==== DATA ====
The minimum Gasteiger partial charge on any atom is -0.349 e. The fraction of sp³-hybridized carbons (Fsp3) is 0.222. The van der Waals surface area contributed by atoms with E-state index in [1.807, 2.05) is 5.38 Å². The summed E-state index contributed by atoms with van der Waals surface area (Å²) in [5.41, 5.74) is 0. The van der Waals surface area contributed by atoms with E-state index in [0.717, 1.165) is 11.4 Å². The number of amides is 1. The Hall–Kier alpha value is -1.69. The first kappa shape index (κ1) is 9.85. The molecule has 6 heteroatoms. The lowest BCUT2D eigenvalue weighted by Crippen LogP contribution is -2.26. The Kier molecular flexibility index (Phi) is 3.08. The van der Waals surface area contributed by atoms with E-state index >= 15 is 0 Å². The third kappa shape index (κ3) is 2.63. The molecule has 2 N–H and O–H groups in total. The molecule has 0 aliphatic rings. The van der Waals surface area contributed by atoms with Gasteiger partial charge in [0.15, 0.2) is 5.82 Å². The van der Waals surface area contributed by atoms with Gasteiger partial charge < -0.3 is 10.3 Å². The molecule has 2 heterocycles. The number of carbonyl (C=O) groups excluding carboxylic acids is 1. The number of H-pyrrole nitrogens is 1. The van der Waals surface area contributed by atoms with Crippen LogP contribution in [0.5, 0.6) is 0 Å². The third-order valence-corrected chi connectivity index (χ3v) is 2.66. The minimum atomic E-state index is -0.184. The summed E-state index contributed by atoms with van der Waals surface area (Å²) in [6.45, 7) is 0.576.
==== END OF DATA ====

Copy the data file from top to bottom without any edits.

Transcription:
The minimum Gasteiger partial charge on any atom is -0.349 e. The fraction of sp³-hybridized carbons (Fsp3) is 0.222. The van der Waals surface area contributed by atoms with E-state index in [1.807, 2.05) is 5.38 Å². The summed E-state index contributed by atoms with van der Waals surface area (Å²) in [5.41, 5.74) is 0. The van der Waals surface area contributed by atoms with E-state index in [0.717, 1.165) is 11.4 Å². The number of amides is 1. The Hall–Kier alpha value is -1.69. The first kappa shape index (κ1) is 9.85. The molecule has 6 heteroatoms. The lowest BCUT2D eigenvalue weighted by Crippen LogP contribution is -2.26. The Kier molecular flexibility index (Phi) is 3.08. The van der Waals surface area contributed by atoms with E-state index >= 15 is 0 Å². The third kappa shape index (κ3) is 2.63. The molecule has 2 N–H and O–H groups in total. The molecule has 0 aliphatic rings. The van der Waals surface area contributed by atoms with Gasteiger partial charge in [0.15, 0.2) is 5.82 Å². The van der Waals surface area contributed by atoms with Gasteiger partial charge < -0.3 is 10.3 Å². The molecule has 2 heterocycles. The number of carbonyl (C=O) groups excluding carboxylic acids is 1. The number of H-pyrrole nitrogens is 1. The van der Waals surface area contributed by atoms with Crippen LogP contribution in [0.5, 0.6) is 0 Å². The third-order valence-corrected chi connectivity index (χ3v) is 2.66. The minimum atomic E-state index is -0.184. The summed E-state index contributed by atoms with van der Waals surface area (Å²) in [6.45, 7) is 0.576.